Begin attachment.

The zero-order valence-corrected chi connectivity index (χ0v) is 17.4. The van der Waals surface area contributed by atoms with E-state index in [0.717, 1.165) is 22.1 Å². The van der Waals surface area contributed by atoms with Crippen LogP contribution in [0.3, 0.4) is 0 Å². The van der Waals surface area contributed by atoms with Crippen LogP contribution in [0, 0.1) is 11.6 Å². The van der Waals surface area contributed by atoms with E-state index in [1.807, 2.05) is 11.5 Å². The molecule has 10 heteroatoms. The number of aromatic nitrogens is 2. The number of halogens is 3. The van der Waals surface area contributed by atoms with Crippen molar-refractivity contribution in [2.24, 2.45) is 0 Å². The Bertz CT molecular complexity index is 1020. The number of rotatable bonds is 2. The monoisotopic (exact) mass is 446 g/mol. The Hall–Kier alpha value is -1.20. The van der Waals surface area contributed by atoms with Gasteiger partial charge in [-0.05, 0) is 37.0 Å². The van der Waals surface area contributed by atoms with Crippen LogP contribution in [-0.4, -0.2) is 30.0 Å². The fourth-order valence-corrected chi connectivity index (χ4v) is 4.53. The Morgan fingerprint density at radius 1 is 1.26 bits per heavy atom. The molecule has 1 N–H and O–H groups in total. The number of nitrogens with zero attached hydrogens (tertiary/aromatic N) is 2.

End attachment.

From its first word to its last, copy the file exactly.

The zero-order valence-corrected chi connectivity index (χ0v) is 17.4. The van der Waals surface area contributed by atoms with E-state index in [0.717, 1.165) is 22.1 Å². The van der Waals surface area contributed by atoms with Crippen LogP contribution in [0.3, 0.4) is 0 Å². The van der Waals surface area contributed by atoms with Crippen LogP contribution in [0, 0.1) is 11.6 Å². The van der Waals surface area contributed by atoms with E-state index in [1.807, 2.05) is 11.5 Å². The molecule has 10 heteroatoms. The number of aromatic nitrogens is 2. The number of halogens is 3. The van der Waals surface area contributed by atoms with Crippen molar-refractivity contribution in [2.24, 2.45) is 0 Å². The Bertz CT molecular complexity index is 1020. The number of rotatable bonds is 2. The monoisotopic (exact) mass is 446 g/mol. The Hall–Kier alpha value is -1.20. The van der Waals surface area contributed by atoms with Gasteiger partial charge in [-0.05, 0) is 37.0 Å². The van der Waals surface area contributed by atoms with Crippen LogP contribution in [-0.4, -0.2) is 30.0 Å². The fourth-order valence-corrected chi connectivity index (χ4v) is 4.53. The Morgan fingerprint density at radius 1 is 1.26 bits per heavy atom. The molecule has 1 N–H and O–H groups in total. The number of nitrogens with zero attached hydrogens (tertiary/aromatic N) is 2.